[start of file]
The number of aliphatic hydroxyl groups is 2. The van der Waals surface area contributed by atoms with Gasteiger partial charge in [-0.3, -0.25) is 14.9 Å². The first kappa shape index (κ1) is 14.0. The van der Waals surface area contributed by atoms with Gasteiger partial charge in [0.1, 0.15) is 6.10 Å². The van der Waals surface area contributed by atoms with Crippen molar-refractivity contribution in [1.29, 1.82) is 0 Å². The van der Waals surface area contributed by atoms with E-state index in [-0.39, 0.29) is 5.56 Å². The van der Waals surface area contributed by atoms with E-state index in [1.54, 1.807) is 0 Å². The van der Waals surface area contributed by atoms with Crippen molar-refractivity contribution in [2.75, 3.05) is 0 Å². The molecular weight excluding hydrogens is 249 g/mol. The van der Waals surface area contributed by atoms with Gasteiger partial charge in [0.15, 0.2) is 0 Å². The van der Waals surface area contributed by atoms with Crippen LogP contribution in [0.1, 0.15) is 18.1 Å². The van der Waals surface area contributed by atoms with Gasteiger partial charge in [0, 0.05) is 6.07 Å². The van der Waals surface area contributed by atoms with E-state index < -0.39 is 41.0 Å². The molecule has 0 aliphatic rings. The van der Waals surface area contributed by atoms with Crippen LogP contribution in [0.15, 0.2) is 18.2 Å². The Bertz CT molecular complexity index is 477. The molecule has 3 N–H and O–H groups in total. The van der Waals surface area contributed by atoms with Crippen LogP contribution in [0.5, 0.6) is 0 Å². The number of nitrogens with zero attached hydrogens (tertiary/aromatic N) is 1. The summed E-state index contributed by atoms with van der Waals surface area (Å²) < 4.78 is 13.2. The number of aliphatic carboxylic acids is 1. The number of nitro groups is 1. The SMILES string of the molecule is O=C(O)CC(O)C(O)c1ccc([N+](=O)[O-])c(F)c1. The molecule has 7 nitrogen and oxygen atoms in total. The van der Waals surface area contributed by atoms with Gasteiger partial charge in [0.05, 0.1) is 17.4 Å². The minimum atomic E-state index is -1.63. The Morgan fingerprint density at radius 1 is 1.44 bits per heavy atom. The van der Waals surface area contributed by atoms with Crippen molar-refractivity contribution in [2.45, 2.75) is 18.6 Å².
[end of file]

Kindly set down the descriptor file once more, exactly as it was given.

The number of aliphatic hydroxyl groups is 2. The van der Waals surface area contributed by atoms with Gasteiger partial charge in [-0.3, -0.25) is 14.9 Å². The first kappa shape index (κ1) is 14.0. The van der Waals surface area contributed by atoms with Gasteiger partial charge in [0.1, 0.15) is 6.10 Å². The van der Waals surface area contributed by atoms with Crippen molar-refractivity contribution in [1.29, 1.82) is 0 Å². The van der Waals surface area contributed by atoms with E-state index in [-0.39, 0.29) is 5.56 Å². The van der Waals surface area contributed by atoms with E-state index in [1.54, 1.807) is 0 Å². The van der Waals surface area contributed by atoms with Crippen molar-refractivity contribution in [2.75, 3.05) is 0 Å². The molecular weight excluding hydrogens is 249 g/mol. The van der Waals surface area contributed by atoms with Gasteiger partial charge in [0.15, 0.2) is 0 Å². The van der Waals surface area contributed by atoms with Crippen LogP contribution in [0.1, 0.15) is 18.1 Å². The van der Waals surface area contributed by atoms with Gasteiger partial charge in [0, 0.05) is 6.07 Å². The van der Waals surface area contributed by atoms with E-state index < -0.39 is 41.0 Å². The molecule has 0 aliphatic rings. The van der Waals surface area contributed by atoms with Crippen LogP contribution in [0.15, 0.2) is 18.2 Å². The Bertz CT molecular complexity index is 477. The molecule has 3 N–H and O–H groups in total. The van der Waals surface area contributed by atoms with Crippen LogP contribution in [0.5, 0.6) is 0 Å². The number of nitrogens with zero attached hydrogens (tertiary/aromatic N) is 1. The summed E-state index contributed by atoms with van der Waals surface area (Å²) < 4.78 is 13.2. The number of aliphatic carboxylic acids is 1. The number of nitro groups is 1. The SMILES string of the molecule is O=C(O)CC(O)C(O)c1ccc([N+](=O)[O-])c(F)c1. The molecule has 7 nitrogen and oxygen atoms in total. The van der Waals surface area contributed by atoms with Gasteiger partial charge in [0.05, 0.1) is 17.4 Å². The minimum atomic E-state index is -1.63. The Morgan fingerprint density at radius 1 is 1.44 bits per heavy atom. The van der Waals surface area contributed by atoms with Crippen molar-refractivity contribution in [2.45, 2.75) is 18.6 Å².